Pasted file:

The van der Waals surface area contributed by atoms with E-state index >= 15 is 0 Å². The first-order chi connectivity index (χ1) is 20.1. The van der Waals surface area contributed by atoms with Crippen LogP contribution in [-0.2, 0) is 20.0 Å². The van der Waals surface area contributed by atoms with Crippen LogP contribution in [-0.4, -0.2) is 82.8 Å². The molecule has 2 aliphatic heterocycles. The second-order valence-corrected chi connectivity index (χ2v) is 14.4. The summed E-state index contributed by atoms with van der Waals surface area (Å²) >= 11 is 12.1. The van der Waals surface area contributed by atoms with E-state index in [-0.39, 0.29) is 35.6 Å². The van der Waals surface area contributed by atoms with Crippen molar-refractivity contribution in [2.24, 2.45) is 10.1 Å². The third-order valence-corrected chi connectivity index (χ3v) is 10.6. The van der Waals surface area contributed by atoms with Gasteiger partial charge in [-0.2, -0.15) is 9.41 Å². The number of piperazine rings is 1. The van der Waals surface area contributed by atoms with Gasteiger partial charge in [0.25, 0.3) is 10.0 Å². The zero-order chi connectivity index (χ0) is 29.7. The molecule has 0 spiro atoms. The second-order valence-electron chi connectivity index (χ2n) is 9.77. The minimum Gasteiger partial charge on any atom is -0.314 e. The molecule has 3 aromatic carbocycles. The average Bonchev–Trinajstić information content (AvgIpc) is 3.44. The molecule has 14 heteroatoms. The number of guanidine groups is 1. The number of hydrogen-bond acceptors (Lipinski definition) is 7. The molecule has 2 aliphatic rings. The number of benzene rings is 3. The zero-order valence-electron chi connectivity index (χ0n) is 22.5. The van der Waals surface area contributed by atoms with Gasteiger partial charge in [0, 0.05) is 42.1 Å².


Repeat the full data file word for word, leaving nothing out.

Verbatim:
The van der Waals surface area contributed by atoms with E-state index >= 15 is 0 Å². The first-order chi connectivity index (χ1) is 20.1. The van der Waals surface area contributed by atoms with Crippen LogP contribution in [-0.2, 0) is 20.0 Å². The van der Waals surface area contributed by atoms with Crippen LogP contribution in [-0.4, -0.2) is 82.8 Å². The molecule has 2 aliphatic heterocycles. The second-order valence-corrected chi connectivity index (χ2v) is 14.4. The summed E-state index contributed by atoms with van der Waals surface area (Å²) >= 11 is 12.1. The van der Waals surface area contributed by atoms with E-state index in [-0.39, 0.29) is 35.6 Å². The van der Waals surface area contributed by atoms with Crippen molar-refractivity contribution in [2.24, 2.45) is 10.1 Å². The third-order valence-corrected chi connectivity index (χ3v) is 10.6. The van der Waals surface area contributed by atoms with Gasteiger partial charge in [-0.2, -0.15) is 9.41 Å². The number of piperazine rings is 1. The van der Waals surface area contributed by atoms with Gasteiger partial charge in [0.25, 0.3) is 10.0 Å². The zero-order chi connectivity index (χ0) is 29.7. The molecule has 0 spiro atoms. The second-order valence-electron chi connectivity index (χ2n) is 9.77. The minimum Gasteiger partial charge on any atom is -0.314 e. The molecule has 3 aromatic carbocycles. The average Bonchev–Trinajstić information content (AvgIpc) is 3.44. The molecule has 14 heteroatoms. The number of guanidine groups is 1. The number of hydrogen-bond acceptors (Lipinski definition) is 7. The molecule has 2 aliphatic rings. The number of benzene rings is 3. The zero-order valence-electron chi connectivity index (χ0n) is 22.5. The van der Waals surface area contributed by atoms with Gasteiger partial charge in [0, 0.05) is 42.1 Å².